Most of congresses oversight comes from congressional committees as unlike in Britain congress cannot hold question time as the executive is not present in congress so it is only in committees that members of congress can directly question the executive. There is much evidence to suggest that congressional oversight is only effective when the controlling party in congress and the presidents party remain distinct due to that idea that when they are not, oversight and the scrutiny that comes parallel to it, would do the executive unnecessary harm, in the words of David Broder 'no Republican committee chairman wanted to turn over rocks in a Republican administration'. This argument is highlighted by the fact that almost all of the senates rejection of presidential appointments existed in a time when the presidents party did not control congress, for example, the democrat senate's rejection of George H W Bush's appointment of John Tower to secretary of defence and the republican senate's rejection of Clinton's nuclear test ban treaty. The most noticeable example however comes from George Bush JNR's time in office where for the majority of his first 6 years in power he held a republican congress. During this time of lapdog congress, congressional oversight was practically non existent with a measly 37
The House of Representatives originates and spends bills. The Senate impeaches officials and approves treaties. The soul duty of the Legislative Branch is to make Laws. “Under the Constitution, Congress has legislative authority, but that power is partly shared with other branches and thus checked by them” (Patterson 51). This describes that the legislative branch does not have power over any other branch of government; there is checks and balances always occurring throughtout the government.”Within Cogress, there is a further check on legislative power: for legislation to passed, a majority in each chamber of Congress is required” (Patterson 51).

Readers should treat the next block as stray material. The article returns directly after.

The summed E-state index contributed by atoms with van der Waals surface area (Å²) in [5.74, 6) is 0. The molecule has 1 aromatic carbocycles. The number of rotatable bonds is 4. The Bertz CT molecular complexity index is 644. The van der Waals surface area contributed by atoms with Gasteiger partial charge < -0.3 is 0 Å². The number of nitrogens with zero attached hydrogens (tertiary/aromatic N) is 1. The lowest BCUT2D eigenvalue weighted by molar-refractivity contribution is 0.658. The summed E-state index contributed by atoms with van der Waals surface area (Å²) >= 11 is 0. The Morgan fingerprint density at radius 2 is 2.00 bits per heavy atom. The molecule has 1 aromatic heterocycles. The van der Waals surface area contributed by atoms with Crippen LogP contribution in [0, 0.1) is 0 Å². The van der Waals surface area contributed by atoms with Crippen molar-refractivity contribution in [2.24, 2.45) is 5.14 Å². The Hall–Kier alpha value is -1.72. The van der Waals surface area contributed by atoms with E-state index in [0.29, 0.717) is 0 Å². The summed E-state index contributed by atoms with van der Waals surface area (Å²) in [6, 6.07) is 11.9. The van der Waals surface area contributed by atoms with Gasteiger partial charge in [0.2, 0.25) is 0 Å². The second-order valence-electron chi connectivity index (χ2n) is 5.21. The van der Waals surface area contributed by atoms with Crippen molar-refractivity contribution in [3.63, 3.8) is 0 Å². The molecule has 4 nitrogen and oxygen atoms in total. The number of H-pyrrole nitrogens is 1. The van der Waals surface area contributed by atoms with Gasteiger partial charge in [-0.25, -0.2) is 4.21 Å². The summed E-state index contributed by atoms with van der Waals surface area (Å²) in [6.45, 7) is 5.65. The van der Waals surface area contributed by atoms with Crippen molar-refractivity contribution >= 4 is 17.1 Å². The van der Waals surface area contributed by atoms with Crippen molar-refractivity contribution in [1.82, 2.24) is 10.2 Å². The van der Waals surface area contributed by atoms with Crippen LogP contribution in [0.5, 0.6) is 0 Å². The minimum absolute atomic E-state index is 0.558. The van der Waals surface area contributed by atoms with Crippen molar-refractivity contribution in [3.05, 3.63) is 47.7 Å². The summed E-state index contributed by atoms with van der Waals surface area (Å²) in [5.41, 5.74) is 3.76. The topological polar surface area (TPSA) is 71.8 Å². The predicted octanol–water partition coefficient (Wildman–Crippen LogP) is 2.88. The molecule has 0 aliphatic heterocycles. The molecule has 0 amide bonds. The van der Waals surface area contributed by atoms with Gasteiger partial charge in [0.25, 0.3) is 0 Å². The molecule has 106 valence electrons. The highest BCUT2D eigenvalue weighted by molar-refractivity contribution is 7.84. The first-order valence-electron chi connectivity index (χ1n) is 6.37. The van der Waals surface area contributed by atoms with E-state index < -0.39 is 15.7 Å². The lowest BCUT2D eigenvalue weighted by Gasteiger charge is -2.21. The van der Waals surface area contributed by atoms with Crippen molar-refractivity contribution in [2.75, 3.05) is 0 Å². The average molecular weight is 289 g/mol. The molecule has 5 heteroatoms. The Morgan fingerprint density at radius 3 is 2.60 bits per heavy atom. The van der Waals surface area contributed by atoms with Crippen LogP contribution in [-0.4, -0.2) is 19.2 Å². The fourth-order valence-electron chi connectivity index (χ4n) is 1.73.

The parliament would have been able to muster volunteers, but there was no money to equip them with weapons, and the only way that the Parliament would have been able to make money, would be by introducing taxes. However, the Parliament simply couldn’t just create money from taxes as everyone refused to pay the taxes. The payment of taxes could have been enforced, but there was no army to do the enforcement. There were no consequences to the people of the German Empire if they disobeyed the decisions of the Frankfurt Parliament, so decisions were not followed by the people. This was not surprising, as there was no previous history of a democracy in Germany before the Frankfurt Parliament, therefore there was not much support from the ordinary people for the new concept.
Due to the reports produced by Select Committees not being binding governments can disregard the advice from specialists, and reports that are produced tend not to be yananymous - especially when a general election is near. Not only that, but governments can refuse to provide certain information which could be important evidence, and often select committees are under-resourced meaning they can not provide fully effective scrutiny to the actions of the executive. Public Bill (Standing) Committees are - unlike Select Committees - able to ammend and improve legislative bills. They scrutinise each clause of a bill clause by clause and ammendments can be made. These committees are formed from between 16-50 members in reflection of party affiliation in the House of Commons from back bench MPs - with the whip system in place - and are established for each new bill, and are dissolved after the report has been made.